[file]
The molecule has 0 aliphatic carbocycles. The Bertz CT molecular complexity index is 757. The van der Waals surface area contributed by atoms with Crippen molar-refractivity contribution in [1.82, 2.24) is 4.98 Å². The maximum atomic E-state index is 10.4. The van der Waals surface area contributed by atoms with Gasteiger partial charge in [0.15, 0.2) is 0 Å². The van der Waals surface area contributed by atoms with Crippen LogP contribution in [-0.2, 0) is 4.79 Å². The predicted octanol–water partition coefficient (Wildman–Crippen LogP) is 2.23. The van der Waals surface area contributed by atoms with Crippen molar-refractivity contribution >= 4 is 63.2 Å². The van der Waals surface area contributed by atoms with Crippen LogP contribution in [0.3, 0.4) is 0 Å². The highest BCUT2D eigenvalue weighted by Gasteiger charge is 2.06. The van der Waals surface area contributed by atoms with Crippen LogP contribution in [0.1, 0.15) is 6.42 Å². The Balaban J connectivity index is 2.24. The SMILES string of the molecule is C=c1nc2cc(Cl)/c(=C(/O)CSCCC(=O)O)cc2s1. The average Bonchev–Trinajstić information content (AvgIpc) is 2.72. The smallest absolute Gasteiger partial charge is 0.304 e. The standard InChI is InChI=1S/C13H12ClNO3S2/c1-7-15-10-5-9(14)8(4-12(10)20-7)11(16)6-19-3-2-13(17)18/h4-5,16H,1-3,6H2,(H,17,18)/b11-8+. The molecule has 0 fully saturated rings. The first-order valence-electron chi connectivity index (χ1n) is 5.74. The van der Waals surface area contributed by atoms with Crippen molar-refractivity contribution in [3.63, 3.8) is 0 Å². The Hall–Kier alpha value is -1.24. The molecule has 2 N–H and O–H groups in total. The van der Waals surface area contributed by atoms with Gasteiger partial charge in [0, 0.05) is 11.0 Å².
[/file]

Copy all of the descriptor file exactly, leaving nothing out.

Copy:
The molecule has 0 aliphatic carbocycles. The Bertz CT molecular complexity index is 757. The van der Waals surface area contributed by atoms with Crippen molar-refractivity contribution in [1.82, 2.24) is 4.98 Å². The maximum atomic E-state index is 10.4. The van der Waals surface area contributed by atoms with Gasteiger partial charge in [0.15, 0.2) is 0 Å². The van der Waals surface area contributed by atoms with Crippen LogP contribution in [-0.2, 0) is 4.79 Å². The predicted octanol–water partition coefficient (Wildman–Crippen LogP) is 2.23. The van der Waals surface area contributed by atoms with Crippen molar-refractivity contribution >= 4 is 63.2 Å². The van der Waals surface area contributed by atoms with Crippen LogP contribution in [0.3, 0.4) is 0 Å². The highest BCUT2D eigenvalue weighted by Gasteiger charge is 2.06. The van der Waals surface area contributed by atoms with Crippen LogP contribution in [0.1, 0.15) is 6.42 Å². The Balaban J connectivity index is 2.24. The SMILES string of the molecule is C=c1nc2cc(Cl)/c(=C(/O)CSCCC(=O)O)cc2s1. The average Bonchev–Trinajstić information content (AvgIpc) is 2.72. The smallest absolute Gasteiger partial charge is 0.304 e. The standard InChI is InChI=1S/C13H12ClNO3S2/c1-7-15-10-5-9(14)8(4-12(10)20-7)11(16)6-19-3-2-13(17)18/h4-5,16H,1-3,6H2,(H,17,18)/b11-8+. The molecule has 0 fully saturated rings. The first-order valence-electron chi connectivity index (χ1n) is 5.74. The van der Waals surface area contributed by atoms with Crippen molar-refractivity contribution in [3.63, 3.8) is 0 Å². The Hall–Kier alpha value is -1.24. The molecule has 2 N–H and O–H groups in total. The van der Waals surface area contributed by atoms with Gasteiger partial charge in [0, 0.05) is 11.0 Å².